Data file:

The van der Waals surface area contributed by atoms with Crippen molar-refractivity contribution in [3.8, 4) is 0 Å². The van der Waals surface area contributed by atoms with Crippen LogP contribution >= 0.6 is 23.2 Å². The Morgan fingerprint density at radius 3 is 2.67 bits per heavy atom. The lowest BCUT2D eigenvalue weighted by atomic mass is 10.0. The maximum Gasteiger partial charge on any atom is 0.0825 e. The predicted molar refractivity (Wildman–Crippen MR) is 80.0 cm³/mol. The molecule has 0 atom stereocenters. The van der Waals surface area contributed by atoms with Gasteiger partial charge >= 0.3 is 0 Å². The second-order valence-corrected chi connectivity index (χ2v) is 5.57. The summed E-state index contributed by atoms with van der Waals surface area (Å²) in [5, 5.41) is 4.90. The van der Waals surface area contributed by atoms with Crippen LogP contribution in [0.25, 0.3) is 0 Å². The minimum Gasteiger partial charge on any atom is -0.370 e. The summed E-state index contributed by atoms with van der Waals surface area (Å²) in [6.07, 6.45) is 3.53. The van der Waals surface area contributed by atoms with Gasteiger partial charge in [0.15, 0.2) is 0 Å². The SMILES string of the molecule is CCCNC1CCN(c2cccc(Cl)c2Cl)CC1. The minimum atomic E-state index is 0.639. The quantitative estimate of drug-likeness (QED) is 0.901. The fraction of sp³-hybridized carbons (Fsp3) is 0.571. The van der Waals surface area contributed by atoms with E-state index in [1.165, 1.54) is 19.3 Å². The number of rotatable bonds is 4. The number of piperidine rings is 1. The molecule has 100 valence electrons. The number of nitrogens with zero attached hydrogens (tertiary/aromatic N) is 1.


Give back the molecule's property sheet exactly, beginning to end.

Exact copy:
The van der Waals surface area contributed by atoms with Crippen molar-refractivity contribution in [3.8, 4) is 0 Å². The van der Waals surface area contributed by atoms with Crippen LogP contribution >= 0.6 is 23.2 Å². The Morgan fingerprint density at radius 3 is 2.67 bits per heavy atom. The lowest BCUT2D eigenvalue weighted by atomic mass is 10.0. The maximum Gasteiger partial charge on any atom is 0.0825 e. The predicted molar refractivity (Wildman–Crippen MR) is 80.0 cm³/mol. The molecule has 0 atom stereocenters. The van der Waals surface area contributed by atoms with Gasteiger partial charge >= 0.3 is 0 Å². The second-order valence-corrected chi connectivity index (χ2v) is 5.57. The summed E-state index contributed by atoms with van der Waals surface area (Å²) in [5, 5.41) is 4.90. The van der Waals surface area contributed by atoms with Crippen LogP contribution in [0.25, 0.3) is 0 Å². The minimum Gasteiger partial charge on any atom is -0.370 e. The summed E-state index contributed by atoms with van der Waals surface area (Å²) in [6.07, 6.45) is 3.53. The van der Waals surface area contributed by atoms with Gasteiger partial charge in [0.15, 0.2) is 0 Å². The SMILES string of the molecule is CCCNC1CCN(c2cccc(Cl)c2Cl)CC1. The minimum atomic E-state index is 0.639. The quantitative estimate of drug-likeness (QED) is 0.901. The fraction of sp³-hybridized carbons (Fsp3) is 0.571. The van der Waals surface area contributed by atoms with E-state index in [1.165, 1.54) is 19.3 Å². The number of rotatable bonds is 4. The number of piperidine rings is 1. The molecule has 100 valence electrons. The number of nitrogens with zero attached hydrogens (tertiary/aromatic N) is 1.